The Our Auckland article titled ‘No plan to change ownership or management of Auckland’s regional parks’ released on 11 February 2022 provided reassurance that council was not planning to relinquish control of the regional parks.

 

 

 

 

 

 

 

 

 

Ngā koringa ā-muri

Next steps

70.    The next steps will be:

·   local board feedback provided through the minutes to this report will be sent to the hearings panel

·   the hearings panel will hear from representatives of local boards on 9 May 2022

·   hearings with submitters are booked for the week of 16 May 2022

·   deliberations are booked for the week of 23 May 2022.

·   providing the hearings panel completes its report with recommendations for changes by 30 June 2022, the panel’s recommendations will be reported to the PACE committee on 11 August 2022.

71.    The review’s target is to present to the PACE committee a final amended regional parks management plan for adoption at its meeting on 22 September 2022.

 

Ngā tāpirihanga

Attachments

No.

Title

Page

a

Summary of submissions to the draft plan (Under Separate Cover)

 

b

Local board input into preparation of the draft plan (Under Separate Cover)

 

c

Summary of responses to local board input (Under Separate Cover)

 

d

Submitters by local board area (Under Separate Cover)

 

 

 

Ngā kaihaina

Signatories

Author

Jo Mackay - Project Manager

Authorisers

Justine Haves - General Manager Regional Services Planning, Investment and Partnership

Claudia Wyss - Director Customer and Community Services

Lesley Jenkins - Local Area Manager

 

 


Rodney Local Board

20 April 2022

 

 

Sandspit Carpark - options to provide an improved parking service

File No.: CP2022/04403

 

  

 

Te take mō te pūrongo

Purpose of the report

1.      To seek approval from the Rodney Local Board to undertake a procurement process to identify a specialist paid parking provider to provide parking services under a Reserves Act 1977 licence at Sandspit Carpark, a recreation reserve located at 1429 Sandspit Road, Laly Haddon Place, Sandspit.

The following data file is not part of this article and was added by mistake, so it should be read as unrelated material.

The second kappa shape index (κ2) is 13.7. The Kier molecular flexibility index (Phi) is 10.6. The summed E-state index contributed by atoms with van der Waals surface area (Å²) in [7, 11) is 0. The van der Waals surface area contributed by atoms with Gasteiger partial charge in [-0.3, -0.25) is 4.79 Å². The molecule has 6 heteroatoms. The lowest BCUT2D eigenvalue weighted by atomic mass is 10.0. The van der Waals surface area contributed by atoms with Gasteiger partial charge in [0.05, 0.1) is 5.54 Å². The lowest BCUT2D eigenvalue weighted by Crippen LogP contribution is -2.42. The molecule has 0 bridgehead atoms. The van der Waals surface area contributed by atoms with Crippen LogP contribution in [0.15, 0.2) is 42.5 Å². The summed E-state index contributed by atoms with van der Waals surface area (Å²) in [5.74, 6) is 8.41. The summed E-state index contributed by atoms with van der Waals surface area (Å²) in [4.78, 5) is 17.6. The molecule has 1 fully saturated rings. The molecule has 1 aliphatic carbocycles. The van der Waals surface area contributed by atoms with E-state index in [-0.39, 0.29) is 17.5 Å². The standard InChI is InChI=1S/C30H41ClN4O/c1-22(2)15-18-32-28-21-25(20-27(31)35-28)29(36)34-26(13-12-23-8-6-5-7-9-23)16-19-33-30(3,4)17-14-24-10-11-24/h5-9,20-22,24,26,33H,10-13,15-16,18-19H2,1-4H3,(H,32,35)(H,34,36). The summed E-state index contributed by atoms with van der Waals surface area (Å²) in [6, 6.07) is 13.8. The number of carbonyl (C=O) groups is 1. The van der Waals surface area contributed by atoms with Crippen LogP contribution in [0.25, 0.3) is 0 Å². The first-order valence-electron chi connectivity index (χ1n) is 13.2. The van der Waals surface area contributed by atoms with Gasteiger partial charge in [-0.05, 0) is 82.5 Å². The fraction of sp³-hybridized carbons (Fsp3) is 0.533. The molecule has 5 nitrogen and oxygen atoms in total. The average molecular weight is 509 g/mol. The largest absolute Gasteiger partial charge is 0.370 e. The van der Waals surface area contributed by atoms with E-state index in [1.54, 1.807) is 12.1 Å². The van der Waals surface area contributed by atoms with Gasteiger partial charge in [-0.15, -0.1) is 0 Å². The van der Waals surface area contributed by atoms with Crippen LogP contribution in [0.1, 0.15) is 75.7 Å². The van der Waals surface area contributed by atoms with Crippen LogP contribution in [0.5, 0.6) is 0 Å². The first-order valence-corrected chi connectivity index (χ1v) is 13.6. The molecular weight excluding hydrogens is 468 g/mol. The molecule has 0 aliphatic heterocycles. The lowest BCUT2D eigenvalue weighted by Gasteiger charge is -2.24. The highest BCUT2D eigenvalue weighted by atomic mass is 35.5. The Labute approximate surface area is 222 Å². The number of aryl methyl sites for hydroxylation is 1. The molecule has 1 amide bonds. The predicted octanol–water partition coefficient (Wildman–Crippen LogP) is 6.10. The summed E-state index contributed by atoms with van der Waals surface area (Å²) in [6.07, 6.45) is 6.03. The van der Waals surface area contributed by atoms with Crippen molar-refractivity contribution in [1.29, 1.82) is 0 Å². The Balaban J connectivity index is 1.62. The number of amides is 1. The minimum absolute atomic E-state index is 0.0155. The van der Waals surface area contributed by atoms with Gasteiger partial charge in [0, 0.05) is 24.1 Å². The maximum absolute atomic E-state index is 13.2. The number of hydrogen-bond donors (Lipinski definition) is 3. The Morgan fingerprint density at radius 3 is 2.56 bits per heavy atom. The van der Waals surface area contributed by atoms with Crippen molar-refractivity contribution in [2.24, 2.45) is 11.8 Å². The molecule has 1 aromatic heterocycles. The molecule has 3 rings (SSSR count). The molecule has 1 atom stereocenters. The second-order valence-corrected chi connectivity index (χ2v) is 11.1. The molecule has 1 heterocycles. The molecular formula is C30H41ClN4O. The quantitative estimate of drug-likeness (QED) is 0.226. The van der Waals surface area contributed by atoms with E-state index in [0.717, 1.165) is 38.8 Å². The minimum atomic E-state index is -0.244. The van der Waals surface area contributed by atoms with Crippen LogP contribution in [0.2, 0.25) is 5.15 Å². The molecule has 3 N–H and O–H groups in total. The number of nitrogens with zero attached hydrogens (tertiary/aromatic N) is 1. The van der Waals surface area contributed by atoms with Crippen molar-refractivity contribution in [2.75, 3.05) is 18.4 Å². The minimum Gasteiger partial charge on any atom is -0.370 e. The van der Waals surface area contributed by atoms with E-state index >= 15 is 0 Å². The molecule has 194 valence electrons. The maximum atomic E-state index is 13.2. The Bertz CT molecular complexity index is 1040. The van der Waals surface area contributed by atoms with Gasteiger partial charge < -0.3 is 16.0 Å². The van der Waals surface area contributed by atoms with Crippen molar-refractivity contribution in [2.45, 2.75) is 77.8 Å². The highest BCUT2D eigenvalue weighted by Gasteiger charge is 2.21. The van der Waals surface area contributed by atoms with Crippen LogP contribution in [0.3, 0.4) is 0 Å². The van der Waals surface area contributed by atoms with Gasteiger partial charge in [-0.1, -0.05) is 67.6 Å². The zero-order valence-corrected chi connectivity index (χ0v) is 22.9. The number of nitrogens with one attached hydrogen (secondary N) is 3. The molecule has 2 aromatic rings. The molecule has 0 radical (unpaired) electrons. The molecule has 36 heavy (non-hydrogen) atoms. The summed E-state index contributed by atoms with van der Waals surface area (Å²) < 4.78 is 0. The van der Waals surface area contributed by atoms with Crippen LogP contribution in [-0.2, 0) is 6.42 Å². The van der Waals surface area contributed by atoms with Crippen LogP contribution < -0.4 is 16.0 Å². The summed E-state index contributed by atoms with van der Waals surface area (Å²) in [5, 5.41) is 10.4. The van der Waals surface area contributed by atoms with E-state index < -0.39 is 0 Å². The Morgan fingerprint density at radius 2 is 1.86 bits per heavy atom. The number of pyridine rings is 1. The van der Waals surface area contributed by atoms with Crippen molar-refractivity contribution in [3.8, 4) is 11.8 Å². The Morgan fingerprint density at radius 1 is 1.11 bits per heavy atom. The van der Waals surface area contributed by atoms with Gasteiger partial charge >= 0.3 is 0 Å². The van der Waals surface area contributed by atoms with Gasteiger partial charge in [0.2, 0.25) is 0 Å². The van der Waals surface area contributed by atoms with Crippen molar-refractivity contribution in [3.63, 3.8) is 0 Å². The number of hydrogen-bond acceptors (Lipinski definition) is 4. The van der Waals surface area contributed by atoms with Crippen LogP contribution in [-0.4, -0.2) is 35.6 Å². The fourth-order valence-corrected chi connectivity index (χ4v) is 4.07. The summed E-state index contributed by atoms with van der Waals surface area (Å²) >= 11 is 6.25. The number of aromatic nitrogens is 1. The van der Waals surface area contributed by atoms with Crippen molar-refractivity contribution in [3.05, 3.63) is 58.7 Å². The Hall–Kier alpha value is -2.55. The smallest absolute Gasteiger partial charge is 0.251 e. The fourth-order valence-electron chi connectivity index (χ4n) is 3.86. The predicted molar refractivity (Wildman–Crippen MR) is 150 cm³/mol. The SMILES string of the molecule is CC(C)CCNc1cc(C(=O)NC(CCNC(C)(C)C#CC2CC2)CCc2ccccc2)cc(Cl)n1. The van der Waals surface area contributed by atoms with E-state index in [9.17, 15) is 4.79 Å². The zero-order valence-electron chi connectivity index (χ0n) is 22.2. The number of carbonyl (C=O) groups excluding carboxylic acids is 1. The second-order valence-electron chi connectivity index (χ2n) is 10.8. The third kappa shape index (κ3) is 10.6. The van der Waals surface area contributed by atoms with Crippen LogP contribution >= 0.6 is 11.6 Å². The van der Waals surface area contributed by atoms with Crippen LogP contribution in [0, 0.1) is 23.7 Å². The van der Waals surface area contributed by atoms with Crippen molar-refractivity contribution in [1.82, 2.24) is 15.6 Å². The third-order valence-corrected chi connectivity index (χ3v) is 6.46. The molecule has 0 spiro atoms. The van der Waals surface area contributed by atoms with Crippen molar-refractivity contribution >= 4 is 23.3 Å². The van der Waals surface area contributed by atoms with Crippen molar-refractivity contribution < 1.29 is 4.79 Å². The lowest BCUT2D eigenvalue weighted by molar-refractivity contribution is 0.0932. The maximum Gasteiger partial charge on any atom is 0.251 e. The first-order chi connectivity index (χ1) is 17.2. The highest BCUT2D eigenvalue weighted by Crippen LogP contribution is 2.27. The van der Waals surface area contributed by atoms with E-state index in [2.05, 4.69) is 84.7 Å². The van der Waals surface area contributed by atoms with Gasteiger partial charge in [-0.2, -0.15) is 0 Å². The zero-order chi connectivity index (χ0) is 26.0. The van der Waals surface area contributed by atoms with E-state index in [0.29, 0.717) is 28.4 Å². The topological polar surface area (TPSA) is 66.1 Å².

Whakarāpopototanga matua

Executive summary

2.      The operational management and maintenance of the Sandspit Carpark (the site) was transferred from Auckland Transport to Auckland Council on 1 October 2020 and is listed on the Community Facilities maintenance schedule.

3.      Auckland Transport ordinarily undertake the role of managing off street parking under delegation, on behalf of the council. Community Facilities has limited capacity to undertake such a role including the provision of the necessary infrastructure, charging and enforcement regimes that will be required. Parking charges at the site were discontinued on 1 October 2020 as a consequence of the transfer.

4.      With the carpark becoming free of charge, the site has been over-used and improper parking behaviour has occurred.

5.      Residents have raised concerns that there is no existing parking management at the facility which results in issues around traffic flow and safety. Long-term parking for Kawau Islanders has been challenging, and the business on the wharf has been significantly impacted. In addition, there have been reports of freedom camping, thefts, and vandalism occurring at the site.

6.      An internal review of the parking facility has been carried out by staff to identify opportunities to reintroduce a managed parking system and improve outcomes. The review identified the opportunity to investigate a parking management solution through a specialist service provider, that would have the capability and experience to implement and manage a paid-parking system at the site.